Fields? Do you even know where most milk comes from nowadays?

  • Tybus||

    I believe most milk comes from milking rats. At least public school milk does. I know this because I saw it on the Simpson's. I can see where the politicians and FDA are coming from. They feel that people that buy into their bullshit probably have no business managing their own personal affairs.

  • ||

    "...quasi-hellish wastelands of Russia..."

    Quasi?

  • ||

    Yeah, there's some pretty great scenery, so it's not entirely hellish.

    My motherland may be a shithole, but it's got killer views.

  • Harvard||

    Ever seen the sun comming up over the Detroit River from the top of the Penobscot building?

  • ||

    To see people today thoughtfully explaining that milk and vegetables come from the grocery store, or that hunting should be banned because meat can be gotten from stores where it is made and no animals are harmed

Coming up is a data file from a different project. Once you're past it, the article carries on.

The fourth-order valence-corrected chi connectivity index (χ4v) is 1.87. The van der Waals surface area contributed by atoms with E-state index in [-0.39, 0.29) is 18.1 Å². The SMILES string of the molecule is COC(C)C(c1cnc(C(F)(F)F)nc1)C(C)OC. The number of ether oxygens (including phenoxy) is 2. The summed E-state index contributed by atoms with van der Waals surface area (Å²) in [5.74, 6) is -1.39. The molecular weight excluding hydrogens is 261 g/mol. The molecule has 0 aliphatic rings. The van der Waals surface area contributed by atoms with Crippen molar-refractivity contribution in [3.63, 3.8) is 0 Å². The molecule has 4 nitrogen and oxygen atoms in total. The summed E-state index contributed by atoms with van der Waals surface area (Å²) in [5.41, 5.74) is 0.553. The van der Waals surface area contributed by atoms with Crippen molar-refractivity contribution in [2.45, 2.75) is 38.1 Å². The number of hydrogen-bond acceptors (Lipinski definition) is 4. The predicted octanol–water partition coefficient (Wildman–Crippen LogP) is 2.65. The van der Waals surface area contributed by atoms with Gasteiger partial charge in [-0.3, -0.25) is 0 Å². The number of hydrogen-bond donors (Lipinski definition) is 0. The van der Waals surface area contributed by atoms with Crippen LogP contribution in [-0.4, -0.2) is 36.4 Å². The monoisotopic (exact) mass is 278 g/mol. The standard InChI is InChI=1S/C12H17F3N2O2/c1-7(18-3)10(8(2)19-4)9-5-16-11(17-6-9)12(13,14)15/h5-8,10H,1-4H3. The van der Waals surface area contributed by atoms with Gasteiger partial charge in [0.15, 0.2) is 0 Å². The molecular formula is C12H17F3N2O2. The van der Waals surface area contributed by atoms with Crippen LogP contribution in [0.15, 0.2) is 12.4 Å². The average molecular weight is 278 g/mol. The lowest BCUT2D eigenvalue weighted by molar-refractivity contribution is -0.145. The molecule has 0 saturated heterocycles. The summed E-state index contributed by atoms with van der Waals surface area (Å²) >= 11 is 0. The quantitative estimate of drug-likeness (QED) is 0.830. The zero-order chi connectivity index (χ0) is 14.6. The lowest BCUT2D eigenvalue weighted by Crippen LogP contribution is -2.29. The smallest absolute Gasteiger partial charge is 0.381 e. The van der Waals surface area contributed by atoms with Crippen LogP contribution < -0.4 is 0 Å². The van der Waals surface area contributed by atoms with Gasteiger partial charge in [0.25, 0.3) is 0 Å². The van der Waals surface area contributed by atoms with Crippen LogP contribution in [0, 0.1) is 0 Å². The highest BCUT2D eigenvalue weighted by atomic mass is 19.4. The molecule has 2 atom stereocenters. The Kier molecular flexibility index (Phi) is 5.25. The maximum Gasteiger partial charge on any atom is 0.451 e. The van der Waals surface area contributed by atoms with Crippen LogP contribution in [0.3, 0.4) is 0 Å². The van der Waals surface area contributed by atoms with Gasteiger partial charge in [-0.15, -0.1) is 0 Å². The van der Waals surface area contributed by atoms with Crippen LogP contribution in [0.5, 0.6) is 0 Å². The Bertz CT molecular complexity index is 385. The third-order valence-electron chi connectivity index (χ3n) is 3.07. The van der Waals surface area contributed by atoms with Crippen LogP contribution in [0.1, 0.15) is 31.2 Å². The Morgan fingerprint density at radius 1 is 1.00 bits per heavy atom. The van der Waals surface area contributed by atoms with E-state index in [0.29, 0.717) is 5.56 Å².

You live in the south. Of course people there think meat is made in the grocery store.

  • Heroic Mulatto||

  • Harvard||

    So are late term abortions.

  • Generic Stranger||

    Snow leopard at the zoo catches and eats a squirrel; hippy cries.

    We're turning into a nation of candy asses.

  • Jesse James Dean||

    lmao the moron called it a tiger, too.

  • dinkster||

    Eeyore goes to the zoo.

  • Fist of Etiquette||

    I wouldn't be surprised if raw milk was the real cause of the zombie face-eating epidemic.

  • John||

    I hear if you mix it with bath salts it is an interesting high.

  • ||

    Is sniffing glue still a Drug Epidemic Killing Our Children (tm), too?

  • John||